|Sticky toffee pudding||Sweet||National|
|Sussex Pond Pudding||Sweet|
|Syllabub||Sweet||National||Cold dessert made with cream, alcohol and sugar, often with citrus flavouring|
|Trifle||Sweet||National||Cold dessert with varied ingredients, often sponge fingers and fortified wine, jelly, custard, and whipped cream, usually in layers|
|Treacle tart||Sweet||National||Pastry shell filled with thick sweet treacle mixture|
|Victoria Sponge Cake||Sweet||National|
- But also traditional across Europe in both Latin and Germanic countries from Portugal in west to Lithuania in east, and from Italy in south to Sweden in north.
- Date is for Mrs Beeton's book, but not exactly the breakfast eaten today.
- Apple pies are also found in North America, Netherlands, Germany, Scandinavia.
- Panayi, Panikos (2010 ) Spicing Up Britain. London: Reaktion Books. ISBN 978-1-86189-658-2
- Dickson Wright, Clarissa (2011) A History of English Food. London: Random House. ISBN 978-1-905-21185-2.
- "How do you cook a proper Bedfordshire Clanger?". Bedfordshire on Sunday. 13 April 2014. Retrieved 2 February 2016.
- Hickman, Martin (30 October 2006). "The secret life of the sausage: A great British institution". The Independent. Retrieved 15 April 2015.
- "Sausage Varieties". Northampton NN3 3AJ, United Kingdom: Sausage Links. 5 December 2013. Archived from the original on 13 January 2014. Retrieved 6 February 2014.
It is estimated that there are around 400 sausage varieties available in the UK.
- Minahan, J.B. (2009). The Complete Guide to National Symbols and Emblems [2 Volumes]. ABC-CLIO. p. 563. ISBN 978-0-313-34497-8.
- Grove, Peter; Grove, Colleen (2008). "Is It or Isn't It? (The Chicken Tikka Masala Story)". Retrieved 16 November 2015.
- "Cobbler". ifood.tv. Retrieved 2 February 2016.
- Hyslop, Leah (21 August 2013). "Potted histories: Beef Wellington". The Telegraph. Retrieved 2 February 2016.
The Oxford English Dictionary pinpoints a 1939 guide to eating out in New York as the first reliable reference: “Tenderloin of Beef Wellington. Larded tenderloin of beef. Roast very rare. Allow to cool and roll into pie crust. Slice in portions and serve with sauce Madire."
- Dickson Wright, Clarissa, and Scott, Johnny "Sunday Roast" Kyle Cathie Limited, 2006, p26. Speculates name is from the city in New Zealand.
- "Traditional Black Pudding". English Breakfast Society. 4 January 2014. Retrieved 2 February 2016.
- "Cottage pie". Oxford English Dictionary. Retrieved 2 February 2016.
- Meyer, E. (2010). 1200 Traditional English Recipes. Bod Third Party Titles. p. 112. ISBN 978-3-86195-289-3. Book first published in 1898.
- O'Connor, K. (2013). The English Breakfast: The Biography of a National Meal, with Recipes. Bloomsbury Publishing. p. 317. ISBN 978-0-85785-491-9.
- Oxford English Dictionary, citing Henry Mayhew.
- Panayi, 2010. Pages 16–17
- Jurafsky, D. (2014). The Language of Food: A Linguist Reads the Menu. W. W. Norton. p. pt5. ISBN 978-0-393-24587-5.
- Dickson Wright, 2011. Page 284
- Nuttall, P. Austin (1840). A classical and archæological dictionary of the manners, customs, laws, institutions, arts, etc. of the celebrated nations of antiquity, and of the middle ages. Whittaker and Co, and others. p. 555.
- "History of Melton Mowbray Pork Pie". Melton Mowbray Pork Pie Association. Retrieved 15 April 2015.
- Wilson, C. Anne (June 2003). Food and Drink in Britain: From the Stone Age to the 19th Century. Academy Chicago Publishers. p. 273.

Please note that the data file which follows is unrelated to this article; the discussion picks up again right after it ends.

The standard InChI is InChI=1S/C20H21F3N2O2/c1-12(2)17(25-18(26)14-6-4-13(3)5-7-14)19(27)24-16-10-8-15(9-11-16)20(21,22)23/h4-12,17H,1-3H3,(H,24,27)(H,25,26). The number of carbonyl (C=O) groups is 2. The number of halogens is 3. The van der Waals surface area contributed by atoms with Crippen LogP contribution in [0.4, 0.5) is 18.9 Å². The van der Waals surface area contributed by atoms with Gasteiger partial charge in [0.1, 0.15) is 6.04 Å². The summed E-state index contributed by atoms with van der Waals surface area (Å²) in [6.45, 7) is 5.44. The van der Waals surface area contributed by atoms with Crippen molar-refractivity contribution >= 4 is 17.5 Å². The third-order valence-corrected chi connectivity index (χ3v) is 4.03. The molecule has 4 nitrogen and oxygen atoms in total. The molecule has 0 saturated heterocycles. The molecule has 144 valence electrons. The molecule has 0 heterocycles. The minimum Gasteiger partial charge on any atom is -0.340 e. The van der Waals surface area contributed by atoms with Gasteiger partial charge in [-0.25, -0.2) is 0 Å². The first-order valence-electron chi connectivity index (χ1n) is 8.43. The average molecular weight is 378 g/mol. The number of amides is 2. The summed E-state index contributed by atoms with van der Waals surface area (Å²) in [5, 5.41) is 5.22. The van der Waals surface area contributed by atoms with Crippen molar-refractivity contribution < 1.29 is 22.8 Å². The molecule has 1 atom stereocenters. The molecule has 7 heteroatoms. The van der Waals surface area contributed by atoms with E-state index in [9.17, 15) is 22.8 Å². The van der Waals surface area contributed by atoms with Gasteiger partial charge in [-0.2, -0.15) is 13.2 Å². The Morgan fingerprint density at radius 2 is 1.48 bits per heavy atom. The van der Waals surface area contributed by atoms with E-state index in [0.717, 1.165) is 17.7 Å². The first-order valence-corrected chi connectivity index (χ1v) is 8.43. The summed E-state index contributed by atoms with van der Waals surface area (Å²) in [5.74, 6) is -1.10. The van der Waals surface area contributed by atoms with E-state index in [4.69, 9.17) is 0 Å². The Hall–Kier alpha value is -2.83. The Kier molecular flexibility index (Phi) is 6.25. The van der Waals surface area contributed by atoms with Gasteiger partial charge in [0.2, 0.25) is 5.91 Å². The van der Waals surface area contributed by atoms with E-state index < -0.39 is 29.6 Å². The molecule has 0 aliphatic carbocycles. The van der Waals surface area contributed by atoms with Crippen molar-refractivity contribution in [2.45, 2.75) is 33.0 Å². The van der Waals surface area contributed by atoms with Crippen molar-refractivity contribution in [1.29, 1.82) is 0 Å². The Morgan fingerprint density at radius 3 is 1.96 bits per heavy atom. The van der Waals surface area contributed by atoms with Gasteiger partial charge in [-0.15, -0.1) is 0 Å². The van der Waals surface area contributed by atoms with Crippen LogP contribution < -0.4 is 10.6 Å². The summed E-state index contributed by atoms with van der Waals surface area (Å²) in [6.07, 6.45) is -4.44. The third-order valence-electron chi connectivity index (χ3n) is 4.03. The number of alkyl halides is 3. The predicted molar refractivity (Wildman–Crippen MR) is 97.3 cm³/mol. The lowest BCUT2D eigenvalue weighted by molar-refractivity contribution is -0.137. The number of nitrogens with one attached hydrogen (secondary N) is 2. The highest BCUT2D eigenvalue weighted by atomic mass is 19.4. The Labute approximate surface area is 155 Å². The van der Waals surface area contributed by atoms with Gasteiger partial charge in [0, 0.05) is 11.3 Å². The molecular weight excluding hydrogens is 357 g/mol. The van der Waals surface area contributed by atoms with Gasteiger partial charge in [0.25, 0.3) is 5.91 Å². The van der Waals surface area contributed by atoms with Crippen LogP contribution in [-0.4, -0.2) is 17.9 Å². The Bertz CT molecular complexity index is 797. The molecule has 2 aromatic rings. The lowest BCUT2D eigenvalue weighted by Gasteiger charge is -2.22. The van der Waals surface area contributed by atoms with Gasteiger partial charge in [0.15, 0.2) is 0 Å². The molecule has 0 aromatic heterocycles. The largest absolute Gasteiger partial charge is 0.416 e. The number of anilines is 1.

- Cloake, Felicity (20 July 2011). "How to cook perfect potted shrimps". The Guardian. Retrieved 2 February 2016.
- "FAQs: pie & pastry". Food Timeline. Retrieved 2 February 2016. citing Oxford English Dictionary
- Cloake, Felicity (1 March 2012). "How to cook the perfect steak and kidney pudding". The Guardian. Retrieved 16 May 2015.
- Lehmann, Gilly (2003). The British Housewife. Totnes: Prospect Books. pp. 83, 198–199.
- Kettilby, Mary (1714). A Collection of above Three Hundred Receipts in Cookery, Physick and Surgery; For the Use of all Good Wives, Tender Mothers, and Careful Nurses. Richard WIlkin.
- "Why do the French call the British 'the roast beefs'?". BBC. 3 April 2003. Retrieved 16 May 2015.
- Glasse, Hannah (1998) . The Art of Cookery Made Plain and Easy. Applewood Books. ISBN 978-1-55709-462-9.
- Glasse, Hannah (1747) The Art of Cookery has "pigeons in a hole".
- Richard Briggs (1788) The English Art of Cookery has "Toad in a Hole", page 175
- (Artusi, Pellegrino (1891) La scienza in cucina e l'arte di mangiare bene has "toad in the hole".
- lobscouse in Merriam-Webster
- The Forme of Cury, XXIII. "For to Make Tartys in Applis". England, c. 1390
- "The History of the Bakewell Pudding". Bakewellonline.co.uk. Retrieved 1 February 2016.
- Davidson, Alan (2014). The Oxford Companion to Food. Oxford University Press. p. 54. ISBN 0199677336.
- "The history behind (and recipe for) Eccles Cakes". Salford City Council. Retrieved 2007-04-10.
- Arthur Henry Beavan (1896). "Marlborough House and Its Occupants: Present and Past": 162. Cite journal requires
- "Knickerbocker Glory". The Foods of England Project. Retrieved 18 February 2016.
- Ayto, John (2012). The Diner's Dictionary: Word Origins of Food and Drink. Oxford University Press. p. 349. ISBN 978-0-19-964024-9.
- Ayrton, Elisabeth (1974) The Cookery of England: being a collection of recipes for traditional dishes of all kinds from the fifteenth century to the present day, with notes on their social and culinary background. London: Andre Deutsch.
- Ayrton, Elisabeth (1980) English Provincial Cooking. London: Mitchell Beazley.
- Grigson, Jane (1974) English Food. London: Macmillan. Enlarged edition 1979 (ISBN 0-333-26866-0); later editions Ebury Press with foreword by Sophie Grigson.
- Dickson Wright, Clarissa (2011) A History of English Food. London: Random House. ISBN 978-1-905-21185-2.
- Hartley, Dorothy (1954) Food in England. London: Macdonald (reissued: London: Little, Brown, 1996, ISBN 0-316-85205-8)
- Lehmann, Gilly (2003) The British Housewife. Totnes: Prospect Books.
- Panayi, Panikos (2010 ) Spicing Up Britain. London: Reaktion Books. ISBN 978-1-86189-658-2.